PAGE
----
? ? ? ? ? In my first installment of the above series, I provided the definition for the term “redemption.” In a wider and political sense, the President and his administrators are redeemers. Since the inception and birth of Ghana’s independence from British colonial rule, Ghana has had its share of political redeemers or saviors. The process of independence, self-governing, and self-reliance began with Dr. Kwame Nkrumah, the first President of Ghana. I do not want to delve into the historical aspect of Ghana as a nation. I defer that to the historians who are experts and authorities in that field.
????????? There have been successive governments from military leaders who took the reins of governance through coup de tat and others who were rightly voted to office by the populace. Everyone of these political leaders in a sense is a redeemer because each of them assumed the helm and mantle of leadership with a manifesto of making the plight of the citizenry better than the previous regime. The question that we need to ponder is this. Since the birth of our democracy in March 6, 1957, up to the present, what enduring or lasting legacy have these political saviors bequeathed to the sons and daughters of Ghana? In retrospect, to what landmark achievement can each successive administration boast?
What makes the situation of Ghana even sad and depressing is that God has blessed and endowed the nation with variety of natural resources and yet majority of the citizenry live in abject poverty. Our situation is akin to children who have inherited billions of dollars in money and assets but bereft and poverty-stricken because of mismanagement and misappropriation of the fortune. We have the resources and human power but we are wading in a quagmire of poverty and lacking basic essential amenities. The problem is not about education and scholarship because Ghana can boast of brilliant luminaries in the landscape of Africa and the Diaspora.
Then what has gone wrong in Ghana? What is missing in the fabric of Ghana? What is missing in the efforts and aspirations of the political redeemers of Ghana? We can attribute the dire situation of our nation to many factors. What I intend to postulate is not comprehensive and exhaustive. Nevertheless, these components are at the core and heart of our nation’s woes and suffering.
First, these political deliverers are not selfless in their commitment to the nation. This is what I mean. These leaders put their self-interest ahead of the nation and its people. Their motto is not what they can contribute to the betterment of the nation but what they can get out of the nation. They do not listen to the nationals so that they can devote their attention to the pivotal needs of the people and exert their energy at meeting such needs.
Second, the political leaders are unpatriotic. They do not have abiding love for the nation. If they were patriotic, they would not steal from the national coffers and keep them in offshore banks especially, Switzerland and Europe. Could you believe that some African political leaders’ ill-gotten (stolen) wealth that is sitting in European banks can create job opportunities for thousands of unemployed citizens of their countries? Why do European and Western political leaders not save their fortunes in Africa? The answer is obvious. They love their people and their countries. They do not want to deprive their citizens and posterity what is rightly theirs to enjoy.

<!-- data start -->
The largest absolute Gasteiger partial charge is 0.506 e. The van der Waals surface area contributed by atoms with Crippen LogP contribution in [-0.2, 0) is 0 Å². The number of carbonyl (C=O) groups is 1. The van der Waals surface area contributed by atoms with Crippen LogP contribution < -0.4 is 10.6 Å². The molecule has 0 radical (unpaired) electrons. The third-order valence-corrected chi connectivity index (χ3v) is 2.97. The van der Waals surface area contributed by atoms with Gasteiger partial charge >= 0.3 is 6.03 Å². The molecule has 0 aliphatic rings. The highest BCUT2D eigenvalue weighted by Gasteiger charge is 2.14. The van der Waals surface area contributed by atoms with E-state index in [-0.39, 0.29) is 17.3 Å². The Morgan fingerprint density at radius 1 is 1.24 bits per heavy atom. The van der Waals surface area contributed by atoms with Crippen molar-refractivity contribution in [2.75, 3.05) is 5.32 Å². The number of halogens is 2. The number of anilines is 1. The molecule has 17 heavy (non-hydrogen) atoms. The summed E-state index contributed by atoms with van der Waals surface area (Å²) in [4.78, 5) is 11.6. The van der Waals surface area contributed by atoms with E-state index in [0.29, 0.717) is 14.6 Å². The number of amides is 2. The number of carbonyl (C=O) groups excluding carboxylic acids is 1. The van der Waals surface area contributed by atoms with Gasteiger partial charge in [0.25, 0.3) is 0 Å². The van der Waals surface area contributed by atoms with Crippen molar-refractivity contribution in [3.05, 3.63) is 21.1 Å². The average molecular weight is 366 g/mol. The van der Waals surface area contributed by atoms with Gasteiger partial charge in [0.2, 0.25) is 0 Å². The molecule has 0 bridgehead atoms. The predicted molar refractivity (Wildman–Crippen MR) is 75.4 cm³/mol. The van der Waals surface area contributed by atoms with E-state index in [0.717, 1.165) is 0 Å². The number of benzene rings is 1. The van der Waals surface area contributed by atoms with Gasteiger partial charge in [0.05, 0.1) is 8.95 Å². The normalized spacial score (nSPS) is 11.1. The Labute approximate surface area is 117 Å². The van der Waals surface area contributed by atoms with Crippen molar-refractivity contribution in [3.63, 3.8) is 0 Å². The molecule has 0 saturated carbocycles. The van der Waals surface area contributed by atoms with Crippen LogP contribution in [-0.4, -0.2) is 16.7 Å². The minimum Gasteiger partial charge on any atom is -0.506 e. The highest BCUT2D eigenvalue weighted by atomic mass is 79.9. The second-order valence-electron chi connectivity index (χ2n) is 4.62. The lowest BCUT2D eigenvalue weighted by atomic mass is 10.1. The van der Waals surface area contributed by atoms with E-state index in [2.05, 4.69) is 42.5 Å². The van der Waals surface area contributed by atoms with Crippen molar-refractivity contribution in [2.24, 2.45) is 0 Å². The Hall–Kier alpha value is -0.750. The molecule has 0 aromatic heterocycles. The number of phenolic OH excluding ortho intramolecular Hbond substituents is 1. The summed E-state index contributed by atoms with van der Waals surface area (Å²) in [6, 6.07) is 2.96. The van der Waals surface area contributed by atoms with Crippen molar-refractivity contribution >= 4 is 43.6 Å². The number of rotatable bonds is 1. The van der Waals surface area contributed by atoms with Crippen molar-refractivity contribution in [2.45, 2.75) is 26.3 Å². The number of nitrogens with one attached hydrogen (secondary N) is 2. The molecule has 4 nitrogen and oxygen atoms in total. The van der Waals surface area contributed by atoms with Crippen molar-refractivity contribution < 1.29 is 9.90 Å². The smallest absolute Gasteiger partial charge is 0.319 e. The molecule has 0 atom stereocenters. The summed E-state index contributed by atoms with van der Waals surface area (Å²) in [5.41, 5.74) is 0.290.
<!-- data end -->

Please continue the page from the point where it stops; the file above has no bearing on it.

Third, avarice is a root cause of the deteriorating condition in which Ghana is plunged. Ghana’s political leaders have unapologetically and unequivocally absolutized and baptized greed and avarice. They have made greed and avarice palatable, attractive, and important than everything else. Our leaders have majored in accumulation of possessions, pleasures, and power. Granted, not only politicians are culpable but also the church and its leadership. The end justifies the means has become the mantra and norm of the Ghanaian community. However, this is a deceptive, dangerous, and deadly ideology. It is no longer, what positive and durable contribution I can make to assuage the citizenry from a life of subsistence to one of hope and development.
Finally, our political redeemers lack good stewardship mentality. Our leaders live and behave as if Ghana belongs to someone else. They act as if they are hirelings. They do not realize that the nation belongs to our posterity and us. If we recognize that God put each person in our respective country of birth for a purpose, we would become good stewards of everything and the people He has entrusted to our care and governance.
I was saddened to read of the admission and confession of some of our parliamentarians of bribery and corruption (modernghana.com/news 529264, March 13, 2014). These ministers extort money from contractors who are vying for various contracts. Who do you think is going to pay for such bribery in the long haul? The unemployed who is hired would be paid a meager wage because the contractor is going to exact the bribery fee from this poor worker. This would intensify the financial hardships of the workers and their families. That means the average worker in Ghana cannot make any headway economically.
Time is ripe for our president and politicians to put the interest of the nation and its people at the zenith of their policies and not their personal agenda. They should seek wisdom from God as to how to lead the people and put the natural resources and human power to excellent work. May God give us the right vision to rise up and dust ourselves from the ashes of poverty and untold afflictions as a nation.
Kennedy Ahenkora Adarkwa, PhD.